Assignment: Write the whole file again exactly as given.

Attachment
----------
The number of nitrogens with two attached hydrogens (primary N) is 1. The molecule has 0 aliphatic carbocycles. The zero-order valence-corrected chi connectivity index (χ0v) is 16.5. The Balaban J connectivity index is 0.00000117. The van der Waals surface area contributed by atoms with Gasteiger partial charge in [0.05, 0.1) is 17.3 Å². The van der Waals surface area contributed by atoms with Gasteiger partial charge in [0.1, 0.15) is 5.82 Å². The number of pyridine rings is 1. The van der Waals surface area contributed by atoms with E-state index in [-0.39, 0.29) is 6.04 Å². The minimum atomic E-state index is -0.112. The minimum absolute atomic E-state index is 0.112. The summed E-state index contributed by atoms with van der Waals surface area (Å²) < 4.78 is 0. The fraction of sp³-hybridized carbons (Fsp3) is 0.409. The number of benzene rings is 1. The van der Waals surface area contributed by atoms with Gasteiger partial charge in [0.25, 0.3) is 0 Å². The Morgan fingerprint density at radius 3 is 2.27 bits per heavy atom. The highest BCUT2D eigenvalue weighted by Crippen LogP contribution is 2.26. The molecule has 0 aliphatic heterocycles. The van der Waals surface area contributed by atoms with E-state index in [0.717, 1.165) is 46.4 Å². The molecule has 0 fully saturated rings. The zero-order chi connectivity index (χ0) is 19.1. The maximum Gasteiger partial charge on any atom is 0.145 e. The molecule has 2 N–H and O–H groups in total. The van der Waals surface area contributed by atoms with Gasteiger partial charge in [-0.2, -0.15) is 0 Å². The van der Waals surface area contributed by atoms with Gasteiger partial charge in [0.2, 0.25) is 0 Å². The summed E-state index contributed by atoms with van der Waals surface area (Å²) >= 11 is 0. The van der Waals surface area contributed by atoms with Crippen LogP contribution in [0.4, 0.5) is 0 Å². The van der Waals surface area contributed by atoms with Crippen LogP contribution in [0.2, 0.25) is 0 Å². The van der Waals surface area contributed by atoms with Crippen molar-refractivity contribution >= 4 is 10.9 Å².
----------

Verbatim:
The number of nitrogens with two attached hydrogens (primary N) is 1. The molecule has 0 aliphatic carbocycles. The zero-order valence-corrected chi connectivity index (χ0v) is 16.5. The Balaban J connectivity index is 0.00000117. The van der Waals surface area contributed by atoms with Gasteiger partial charge in [0.05, 0.1) is 17.3 Å². The van der Waals surface area contributed by atoms with Gasteiger partial charge in [0.1, 0.15) is 5.82 Å². The number of pyridine rings is 1. The van der Waals surface area contributed by atoms with E-state index in [-0.39, 0.29) is 6.04 Å². The minimum atomic E-state index is -0.112. The minimum absolute atomic E-state index is 0.112. The summed E-state index contributed by atoms with van der Waals surface area (Å²) < 4.78 is 0. The fraction of sp³-hybridized carbons (Fsp3) is 0.409. The number of benzene rings is 1. The van der Waals surface area contributed by atoms with Gasteiger partial charge in [0.25, 0.3) is 0 Å². The Morgan fingerprint density at radius 3 is 2.27 bits per heavy atom. The highest BCUT2D eigenvalue weighted by Crippen LogP contribution is 2.26. The molecule has 0 aliphatic heterocycles. The van der Waals surface area contributed by atoms with E-state index in [0.717, 1.165) is 46.4 Å². The molecule has 0 fully saturated rings. The zero-order chi connectivity index (χ0) is 19.1. The maximum Gasteiger partial charge on any atom is 0.145 e. The molecule has 2 N–H and O–H groups in total. The van der Waals surface area contributed by atoms with Gasteiger partial charge in [-0.2, -0.15) is 0 Å². The van der Waals surface area contributed by atoms with Gasteiger partial charge in [0.2, 0.25) is 0 Å². The summed E-state index contributed by atoms with van der Waals surface area (Å²) >= 11 is 0. The van der Waals surface area contributed by atoms with Crippen LogP contribution in [0.4, 0.5) is 0 Å². The van der Waals surface area contributed by atoms with Crippen LogP contribution in [0.2, 0.25) is 0 Å². The van der Waals surface area contributed by atoms with Crippen molar-refractivity contribution >= 4 is 10.9 Å².